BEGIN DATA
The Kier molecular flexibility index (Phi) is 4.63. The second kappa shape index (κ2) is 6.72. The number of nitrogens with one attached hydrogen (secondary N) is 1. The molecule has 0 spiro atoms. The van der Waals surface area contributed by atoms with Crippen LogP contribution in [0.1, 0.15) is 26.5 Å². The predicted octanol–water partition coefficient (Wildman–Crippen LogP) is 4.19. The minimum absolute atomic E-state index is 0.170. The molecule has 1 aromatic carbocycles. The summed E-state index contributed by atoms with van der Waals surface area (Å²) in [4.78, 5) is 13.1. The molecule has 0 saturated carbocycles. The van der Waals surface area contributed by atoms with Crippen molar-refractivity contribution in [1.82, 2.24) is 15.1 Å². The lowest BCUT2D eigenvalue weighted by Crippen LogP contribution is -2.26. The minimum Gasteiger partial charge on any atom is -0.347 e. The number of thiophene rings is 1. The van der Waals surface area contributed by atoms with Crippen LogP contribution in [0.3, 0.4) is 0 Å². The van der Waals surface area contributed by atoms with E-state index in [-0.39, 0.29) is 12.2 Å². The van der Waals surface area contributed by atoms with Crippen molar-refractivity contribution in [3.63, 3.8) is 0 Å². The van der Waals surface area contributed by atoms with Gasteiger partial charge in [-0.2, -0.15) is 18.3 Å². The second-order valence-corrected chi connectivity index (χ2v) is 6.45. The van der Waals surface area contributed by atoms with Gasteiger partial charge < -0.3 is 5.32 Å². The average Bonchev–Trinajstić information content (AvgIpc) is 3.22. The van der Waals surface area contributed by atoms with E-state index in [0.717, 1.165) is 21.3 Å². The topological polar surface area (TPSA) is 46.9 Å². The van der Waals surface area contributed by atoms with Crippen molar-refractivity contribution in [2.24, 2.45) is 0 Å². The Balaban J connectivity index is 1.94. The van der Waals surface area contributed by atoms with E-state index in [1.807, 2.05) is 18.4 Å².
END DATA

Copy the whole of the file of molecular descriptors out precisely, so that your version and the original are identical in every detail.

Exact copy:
The Kier molecular flexibility index (Phi) is 4.63. The second kappa shape index (κ2) is 6.72. The number of nitrogens with one attached hydrogen (secondary N) is 1. The molecule has 0 spiro atoms. The van der Waals surface area contributed by atoms with Crippen LogP contribution in [0.1, 0.15) is 26.5 Å². The predicted octanol–water partition coefficient (Wildman–Crippen LogP) is 4.19. The minimum absolute atomic E-state index is 0.170. The molecule has 1 aromatic carbocycles. The summed E-state index contributed by atoms with van der Waals surface area (Å²) in [4.78, 5) is 13.1. The molecule has 0 saturated carbocycles. The van der Waals surface area contributed by atoms with Crippen molar-refractivity contribution in [1.82, 2.24) is 15.1 Å². The lowest BCUT2D eigenvalue weighted by Crippen LogP contribution is -2.26. The minimum Gasteiger partial charge on any atom is -0.347 e. The number of thiophene rings is 1. The van der Waals surface area contributed by atoms with Crippen LogP contribution in [0.3, 0.4) is 0 Å². The van der Waals surface area contributed by atoms with E-state index in [-0.39, 0.29) is 12.2 Å². The van der Waals surface area contributed by atoms with Crippen molar-refractivity contribution in [3.63, 3.8) is 0 Å². The van der Waals surface area contributed by atoms with Gasteiger partial charge in [-0.2, -0.15) is 18.3 Å². The second-order valence-corrected chi connectivity index (χ2v) is 6.45. The van der Waals surface area contributed by atoms with Gasteiger partial charge < -0.3 is 5.32 Å². The average Bonchev–Trinajstić information content (AvgIpc) is 3.22. The van der Waals surface area contributed by atoms with E-state index in [0.717, 1.165) is 21.3 Å². The topological polar surface area (TPSA) is 46.9 Å². The van der Waals surface area contributed by atoms with Crippen molar-refractivity contribution in [2.24, 2.45) is 0 Å². The Balaban J connectivity index is 1.94. The van der Waals surface area contributed by atoms with E-state index in [1.807, 2.05) is 18.4 Å².